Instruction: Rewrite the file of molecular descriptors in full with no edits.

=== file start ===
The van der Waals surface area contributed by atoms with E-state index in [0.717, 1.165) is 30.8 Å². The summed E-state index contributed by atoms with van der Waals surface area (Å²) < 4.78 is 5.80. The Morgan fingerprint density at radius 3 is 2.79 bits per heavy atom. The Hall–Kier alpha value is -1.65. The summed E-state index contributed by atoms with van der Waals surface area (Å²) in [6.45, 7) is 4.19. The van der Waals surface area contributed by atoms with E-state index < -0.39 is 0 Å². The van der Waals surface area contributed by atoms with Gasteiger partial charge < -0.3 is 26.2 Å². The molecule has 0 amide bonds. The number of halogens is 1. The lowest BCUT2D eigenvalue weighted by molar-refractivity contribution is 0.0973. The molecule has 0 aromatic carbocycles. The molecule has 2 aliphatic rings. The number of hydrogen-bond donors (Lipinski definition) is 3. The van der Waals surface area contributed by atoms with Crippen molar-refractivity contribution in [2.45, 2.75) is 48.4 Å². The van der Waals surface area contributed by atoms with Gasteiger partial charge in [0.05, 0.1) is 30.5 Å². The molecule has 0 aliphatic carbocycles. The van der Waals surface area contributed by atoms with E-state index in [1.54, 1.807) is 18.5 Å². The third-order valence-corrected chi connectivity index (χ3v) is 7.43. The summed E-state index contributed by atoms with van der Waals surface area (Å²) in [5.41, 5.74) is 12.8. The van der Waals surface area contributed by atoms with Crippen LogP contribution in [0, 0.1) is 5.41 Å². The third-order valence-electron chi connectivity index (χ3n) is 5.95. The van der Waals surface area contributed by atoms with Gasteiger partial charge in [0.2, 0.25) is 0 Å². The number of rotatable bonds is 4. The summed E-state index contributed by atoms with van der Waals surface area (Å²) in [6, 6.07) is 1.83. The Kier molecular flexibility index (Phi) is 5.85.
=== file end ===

The van der Waals surface area contributed by atoms with E-state index in [0.717, 1.165) is 30.8 Å². The summed E-state index contributed by atoms with van der Waals surface area (Å²) < 4.78 is 5.80. The Morgan fingerprint density at radius 3 is 2.79 bits per heavy atom. The Hall–Kier alpha value is -1.65. The summed E-state index contributed by atoms with van der Waals surface area (Å²) in [6.45, 7) is 4.19. The van der Waals surface area contributed by atoms with E-state index < -0.39 is 0 Å². The van der Waals surface area contributed by atoms with Gasteiger partial charge < -0.3 is 26.2 Å². The molecule has 0 amide bonds. The number of halogens is 1. The lowest BCUT2D eigenvalue weighted by molar-refractivity contribution is 0.0973. The molecule has 0 aromatic carbocycles. The molecule has 2 aliphatic rings. The number of hydrogen-bond donors (Lipinski definition) is 3. The van der Waals surface area contributed by atoms with Crippen molar-refractivity contribution in [2.45, 2.75) is 48.4 Å². The van der Waals surface area contributed by atoms with Gasteiger partial charge in [0.05, 0.1) is 30.5 Å². The molecule has 0 aliphatic carbocycles. The van der Waals surface area contributed by atoms with E-state index in [1.54, 1.807) is 18.5 Å². The third-order valence-corrected chi connectivity index (χ3v) is 7.43. The summed E-state index contributed by atoms with van der Waals surface area (Å²) in [5.41, 5.74) is 12.8. The van der Waals surface area contributed by atoms with Crippen LogP contribution in [0, 0.1) is 5.41 Å². The third-order valence-electron chi connectivity index (χ3n) is 5.95. The van der Waals surface area contributed by atoms with Gasteiger partial charge in [0.2, 0.25) is 0 Å². The number of rotatable bonds is 4. The summed E-state index contributed by atoms with van der Waals surface area (Å²) in [6, 6.07) is 1.83. The Kier molecular flexibility index (Phi) is 5.85.